Technological Advances – The last decade of clean energy progress could turn out to have been decisive in bringing a slew of technologies – from wind turbines to solar panels to LED light bulbs to electric cars – to the point of economic competitiveness with the dirty energy technologies of old. This is a bell that perhaps cannot be unrung. Policy changes under a Trump administration can make the shift to these technologies slower than it might otherwise have been, and keep legacy technologies like coal-fired power plants and internal combustion engine vehicles in place longer than they should be, but in an increasing number of cases, clean energy options are already the economically preferable choice. That is unlikely to change in a Trump administration and, as long as world adoption of those technologies continues to grow, it may even accelerate.
Special Interest Politics – Another change from 10 years ago is that the clean energy industry is a special interest player in its own right. One can deplore special interest politics – and I do – but within our current system it matters. And it matters in Red or Purple states as well as on the coasts.
Moreover, the interests of the fossil fuel corporations most likely to benefit from a Trump presidency – the oil, gas and coal industries – are not always aligned and sometimes conflict. The natural gas industry, for example, competes with coal in electric generation, and policies that privilege one could draw the opposition of the other. The campaign to roll back clean energy policies may, therefore, generate its own headwinds, even within the Trump coalition.
Red State Politics – People in Blue States often have a simplistic view of Red State politics. (And vice versa, actually.) States like Texas have deliberately cultivated clean energy sources like wind power, which is economically important in much of the Midwest and Plains states as well. The fearsome opposition to fossil fuel infrastructure proposals like Keystone XL and the Dakota Access pipeline gets its energy in large part from local people – farmers, ranchers, Native Americans and those who see fossil fuel infrastructure as a direct threat to their life and well-being, regardless of their level of concern about the climate. And these concerns are replicated in states like Pennsylvania that are being ripped apart by fracking and North Carolina, where local residents have had it with coal ash storage that threatens local waterways. Those grassroots movements have not yet gained enough power to upend decision-making at the state level, but they exist and they are growing.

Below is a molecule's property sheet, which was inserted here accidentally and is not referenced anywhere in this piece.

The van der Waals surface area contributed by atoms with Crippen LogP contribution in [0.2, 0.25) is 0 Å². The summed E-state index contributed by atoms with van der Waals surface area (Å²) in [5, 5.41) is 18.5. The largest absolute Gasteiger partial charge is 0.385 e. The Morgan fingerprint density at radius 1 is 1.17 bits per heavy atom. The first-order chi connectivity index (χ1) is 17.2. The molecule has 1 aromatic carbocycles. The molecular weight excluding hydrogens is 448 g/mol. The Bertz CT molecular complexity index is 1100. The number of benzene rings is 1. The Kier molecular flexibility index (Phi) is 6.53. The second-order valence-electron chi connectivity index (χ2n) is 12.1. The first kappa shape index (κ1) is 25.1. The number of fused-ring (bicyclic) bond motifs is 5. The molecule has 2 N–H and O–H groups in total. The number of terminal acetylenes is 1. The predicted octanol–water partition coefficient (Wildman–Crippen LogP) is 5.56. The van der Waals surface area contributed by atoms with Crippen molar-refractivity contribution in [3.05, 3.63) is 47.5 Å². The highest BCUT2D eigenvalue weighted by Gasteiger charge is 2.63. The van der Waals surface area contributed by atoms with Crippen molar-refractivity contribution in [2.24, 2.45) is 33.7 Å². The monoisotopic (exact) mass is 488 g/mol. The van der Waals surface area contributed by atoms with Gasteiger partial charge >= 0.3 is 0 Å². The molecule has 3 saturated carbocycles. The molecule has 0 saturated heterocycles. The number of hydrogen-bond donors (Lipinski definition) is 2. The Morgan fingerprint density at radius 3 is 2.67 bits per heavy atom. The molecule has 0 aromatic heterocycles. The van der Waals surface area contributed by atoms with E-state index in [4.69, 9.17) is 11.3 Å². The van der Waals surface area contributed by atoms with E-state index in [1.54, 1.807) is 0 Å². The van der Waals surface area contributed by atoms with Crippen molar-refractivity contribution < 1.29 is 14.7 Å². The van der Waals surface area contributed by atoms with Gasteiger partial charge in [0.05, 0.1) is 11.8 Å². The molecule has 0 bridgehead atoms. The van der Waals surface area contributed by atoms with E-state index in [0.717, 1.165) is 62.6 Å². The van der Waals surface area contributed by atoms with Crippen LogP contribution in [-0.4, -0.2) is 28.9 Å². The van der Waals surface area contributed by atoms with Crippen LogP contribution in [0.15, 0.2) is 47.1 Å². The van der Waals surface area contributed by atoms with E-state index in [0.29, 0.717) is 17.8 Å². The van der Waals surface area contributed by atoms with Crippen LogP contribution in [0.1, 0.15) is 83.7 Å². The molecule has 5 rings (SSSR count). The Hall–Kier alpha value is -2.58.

Do not be surprised if the prairie fire kicked up by anti-fossil fuel organizing is inflamed, rather than calmed, by the stiff wind of a Trump presidency. Giving massive fossil fuel companies license to ram pipelines through rural areas against the wishes of local folk has the potential to generate populist opposition not that different from that which powered Trump’s rise on election day.
Cities and Institutions – Federal and state policy are not the only venues for effective climate action. Many leading cities remain committed to aggressive action to reduce carbon pollution and adapt to climate change, while institutions from corporations to universities have plans in place as well.
In short, there is no reason to be optimistic about the chances for real climate progress in a Trump administration. But optimism and hope are not the same thing, and there are some reasons to be hopeful that progress will continue – even as we recognize that such actions are very unlikely to be “enough.” For climate advocates and organizers, it’s time to defend what can be defended and reopen the playbook to explore where new opportunities may arise.
Associate Director and Senior Policy Analyst, Frontier Group
Tony Dutzik is associate director and senior policy analyst with Frontier Group. His research and ideas on climate, energy and transportation policy have helped shape public policy debates across the U.S., and have earned coverage in media outlets from the New York Times to National Public Radio. A former journalist, Tony lives and works in Boston.